Despite the fact that psychology students are more likely to be women than men, and that women outnumber men in the clinical psychology workforce, women in psychology publish less, receive fewer citations, and are underrepresented at senior positions within university departments. This juxtaposition of over and underrepresentation poses an interesting question about how people perceive gender roles within the field.

It’s this question Guy A. Boysen and team explore in a new study, published in the Journal of Social Psychology. They find that people associate psychology more strongly with femininity than masculinity — and that this may affect how men and women feel about working or studying within the field.

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Do Girls Really Show More Empathy Than Boys?

By Emma Young

Three people are walking down the street, two women and one man. One of the women trips and falls. Which of the two observers will feel more empathy for her pain? Hundreds of studies suggest that it’ll be the woman. However, these results almost overwhelmingly come from self-reports. Objective evidence that women genuinely feel more empathy than men is very thin on the ground. This has led to the idea that women report more empathy not because they actually feel it but to conform to societal expectations that they should. However, a new study in Scientific Reports claims to provide evidence that, even when they think no one else is looking or asking, girls show more empathy than boys.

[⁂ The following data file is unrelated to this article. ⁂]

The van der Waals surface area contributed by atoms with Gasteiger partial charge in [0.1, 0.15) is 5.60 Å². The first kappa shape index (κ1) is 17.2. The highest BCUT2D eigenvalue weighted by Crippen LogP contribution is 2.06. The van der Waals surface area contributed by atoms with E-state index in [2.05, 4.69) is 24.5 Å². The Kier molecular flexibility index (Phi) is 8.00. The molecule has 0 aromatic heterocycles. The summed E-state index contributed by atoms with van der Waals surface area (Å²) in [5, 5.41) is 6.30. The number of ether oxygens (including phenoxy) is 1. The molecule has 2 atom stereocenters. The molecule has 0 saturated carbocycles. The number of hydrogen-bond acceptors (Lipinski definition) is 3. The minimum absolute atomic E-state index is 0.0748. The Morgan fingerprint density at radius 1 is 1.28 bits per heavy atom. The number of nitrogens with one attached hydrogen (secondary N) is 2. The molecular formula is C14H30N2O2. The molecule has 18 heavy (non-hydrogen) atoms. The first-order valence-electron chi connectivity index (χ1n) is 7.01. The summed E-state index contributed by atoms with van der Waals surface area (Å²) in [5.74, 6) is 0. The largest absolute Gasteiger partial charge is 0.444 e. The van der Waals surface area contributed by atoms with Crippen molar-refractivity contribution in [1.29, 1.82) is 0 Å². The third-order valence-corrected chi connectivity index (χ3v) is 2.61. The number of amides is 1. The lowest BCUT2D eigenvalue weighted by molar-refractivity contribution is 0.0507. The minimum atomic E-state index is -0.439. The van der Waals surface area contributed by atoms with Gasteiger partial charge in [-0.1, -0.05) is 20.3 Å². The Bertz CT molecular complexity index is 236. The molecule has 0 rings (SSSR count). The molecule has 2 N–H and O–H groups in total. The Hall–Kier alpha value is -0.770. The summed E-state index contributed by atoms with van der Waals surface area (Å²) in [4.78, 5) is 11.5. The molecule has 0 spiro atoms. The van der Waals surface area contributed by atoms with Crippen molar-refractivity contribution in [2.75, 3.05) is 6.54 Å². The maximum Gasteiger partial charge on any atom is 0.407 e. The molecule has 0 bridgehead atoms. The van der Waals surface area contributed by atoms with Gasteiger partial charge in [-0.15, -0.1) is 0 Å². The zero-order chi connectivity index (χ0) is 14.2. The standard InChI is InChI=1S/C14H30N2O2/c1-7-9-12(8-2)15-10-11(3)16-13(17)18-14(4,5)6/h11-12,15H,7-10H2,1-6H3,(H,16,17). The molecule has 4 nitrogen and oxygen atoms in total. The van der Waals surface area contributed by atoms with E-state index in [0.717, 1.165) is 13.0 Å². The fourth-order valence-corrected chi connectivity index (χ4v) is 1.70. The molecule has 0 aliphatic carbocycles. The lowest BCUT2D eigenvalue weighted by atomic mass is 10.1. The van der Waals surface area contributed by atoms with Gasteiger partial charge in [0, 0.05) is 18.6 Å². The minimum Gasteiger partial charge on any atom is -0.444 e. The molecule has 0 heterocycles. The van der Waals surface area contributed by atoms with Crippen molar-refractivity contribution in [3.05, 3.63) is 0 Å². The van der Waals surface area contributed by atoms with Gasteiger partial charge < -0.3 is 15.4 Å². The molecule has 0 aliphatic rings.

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Describing Groups To Children Using Generic Language Can Accidentally Teach Them Social Stereotypes

By Matthew Warren